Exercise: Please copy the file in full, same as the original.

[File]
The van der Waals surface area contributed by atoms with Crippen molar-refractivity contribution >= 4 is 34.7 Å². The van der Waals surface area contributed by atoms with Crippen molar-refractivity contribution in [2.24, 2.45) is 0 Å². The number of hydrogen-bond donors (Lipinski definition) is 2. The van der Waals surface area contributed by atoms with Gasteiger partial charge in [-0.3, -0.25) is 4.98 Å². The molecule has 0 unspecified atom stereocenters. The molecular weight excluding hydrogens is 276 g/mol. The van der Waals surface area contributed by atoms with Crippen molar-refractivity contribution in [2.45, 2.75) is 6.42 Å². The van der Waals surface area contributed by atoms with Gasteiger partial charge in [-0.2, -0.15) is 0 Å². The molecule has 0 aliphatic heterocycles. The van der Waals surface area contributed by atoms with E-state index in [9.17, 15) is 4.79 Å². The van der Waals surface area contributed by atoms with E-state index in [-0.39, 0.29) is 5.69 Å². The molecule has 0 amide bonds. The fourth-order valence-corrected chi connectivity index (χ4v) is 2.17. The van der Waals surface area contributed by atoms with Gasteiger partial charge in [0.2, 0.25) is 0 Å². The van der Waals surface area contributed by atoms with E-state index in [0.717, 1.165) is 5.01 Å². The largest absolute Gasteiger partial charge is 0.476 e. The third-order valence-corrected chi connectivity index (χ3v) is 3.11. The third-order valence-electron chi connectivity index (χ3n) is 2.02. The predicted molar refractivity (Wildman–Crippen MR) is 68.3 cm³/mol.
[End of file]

The van der Waals surface area contributed by atoms with Crippen molar-refractivity contribution >= 4 is 34.7 Å². The van der Waals surface area contributed by atoms with Crippen molar-refractivity contribution in [2.24, 2.45) is 0 Å². The number of hydrogen-bond donors (Lipinski definition) is 2. The van der Waals surface area contributed by atoms with Gasteiger partial charge in [-0.3, -0.25) is 4.98 Å². The molecule has 0 unspecified atom stereocenters. The molecular weight excluding hydrogens is 276 g/mol. The van der Waals surface area contributed by atoms with Crippen molar-refractivity contribution in [2.45, 2.75) is 6.42 Å². The van der Waals surface area contributed by atoms with Gasteiger partial charge in [-0.2, -0.15) is 0 Å². The molecule has 0 aliphatic heterocycles. The van der Waals surface area contributed by atoms with E-state index in [9.17, 15) is 4.79 Å². The van der Waals surface area contributed by atoms with E-state index in [-0.39, 0.29) is 5.69 Å². The molecule has 0 amide bonds. The fourth-order valence-corrected chi connectivity index (χ4v) is 2.17. The van der Waals surface area contributed by atoms with Gasteiger partial charge in [0.2, 0.25) is 0 Å². The van der Waals surface area contributed by atoms with E-state index in [0.717, 1.165) is 5.01 Å². The largest absolute Gasteiger partial charge is 0.476 e. The third-order valence-corrected chi connectivity index (χ3v) is 3.11. The third-order valence-electron chi connectivity index (χ3n) is 2.02. The predicted molar refractivity (Wildman–Crippen MR) is 68.3 cm³/mol.